We respect women, if you’re a fan of Danny Brown you respect them the same way you respect me.
In feminist terms, Danny Brown gained ally status that day.
As a self-described “Cuntry Girl” (emphasis added), Ashnikko makes no apologies for being female. Her sass and self-awareness is her strength, and she is also part of a new wave of young artists (she was born in 1996) who sing very openly and explicitly about sex.
Her single “No Brainer” is about how she’s made it herself, and is giving the boys a run for their money in the music department. She also references sex, but with her in full control of both the act and the drive. That is something very common for male artists to rap and sing about, but somehow more confronting for a petite, blonde London-immigre art chick. And that’s exactly what the way Ashnikko wants it to be.
He’s a ride or die, I’ll ride his face forever
Flip me over I like all types of pressure
Tippy toppy, tip me over now its oh my, oh my god
Future brighter like it’s solar now it’s always summertime
Besides being the poster child for Gen Z angst (as discussed in this previous post), Billie stands out amongst female popstars, for purposefully avoiding using sex as a marketing tool. Her rejection of typical female attire is a subversion of industry expectations for the female body. Comparing her to another 17 year old at the time, Britney Spears in schoolgirl uniform and bare midriff, the contrast couldn’t be any more stark.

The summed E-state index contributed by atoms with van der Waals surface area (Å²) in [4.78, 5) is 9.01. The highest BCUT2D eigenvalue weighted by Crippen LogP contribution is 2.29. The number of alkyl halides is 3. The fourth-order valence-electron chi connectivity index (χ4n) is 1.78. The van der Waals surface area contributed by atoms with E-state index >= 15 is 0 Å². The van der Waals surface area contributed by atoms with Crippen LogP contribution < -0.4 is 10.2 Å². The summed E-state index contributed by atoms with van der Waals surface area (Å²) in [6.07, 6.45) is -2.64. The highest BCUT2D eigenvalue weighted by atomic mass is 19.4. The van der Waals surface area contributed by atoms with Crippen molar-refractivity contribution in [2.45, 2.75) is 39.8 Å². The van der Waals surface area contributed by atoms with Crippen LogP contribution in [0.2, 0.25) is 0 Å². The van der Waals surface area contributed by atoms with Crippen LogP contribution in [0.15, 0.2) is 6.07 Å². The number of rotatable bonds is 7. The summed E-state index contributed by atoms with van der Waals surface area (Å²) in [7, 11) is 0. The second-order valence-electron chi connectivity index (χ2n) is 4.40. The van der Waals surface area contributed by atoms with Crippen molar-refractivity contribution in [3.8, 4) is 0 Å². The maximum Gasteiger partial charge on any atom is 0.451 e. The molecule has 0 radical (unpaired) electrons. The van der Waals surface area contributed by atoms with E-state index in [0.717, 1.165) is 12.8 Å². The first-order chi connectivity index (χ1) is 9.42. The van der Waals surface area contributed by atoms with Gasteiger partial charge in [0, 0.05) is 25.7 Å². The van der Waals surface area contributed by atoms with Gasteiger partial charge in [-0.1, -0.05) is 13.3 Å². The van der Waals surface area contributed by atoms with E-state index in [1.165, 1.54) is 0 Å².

In her recent #MyCalvins ad, she explained:
That’s why I wear big baggy clothes. Nobody can have an opinion because they haven’t seen what’s underneath. Nobody can be like, ‘she’s slim-thick,’ ‘she’s not slim-thick,’ ‘she’s got a flat ass,’ ‘she’s got a fat ass.’ No one can say any of that because they don’t know.”
In a since-deleted Tumblr post way back in 2013, Canadian cyberpunk-pop goddess Grimes aired her grievances at being a young self-produced female in a typically male-heavy genre. She also explained how demeaning and frustrating it is to be pigeonholed as a ‘manic-pixie dreamgirl’ or ‘waif’ due to aesthetic and expectations from her male counterparts.
The post went viral and became known as Grimes’ feminist manifesto.
I’m sad that my desire to be treated as an equal and as a human being is interpreted as hatred of men, rather than a request to be included and respected (I have four brothers and many male best friends and a dad and i promise i do not hate men at all, nor do i believe that all men are sexist or that all men behave in the ways described above)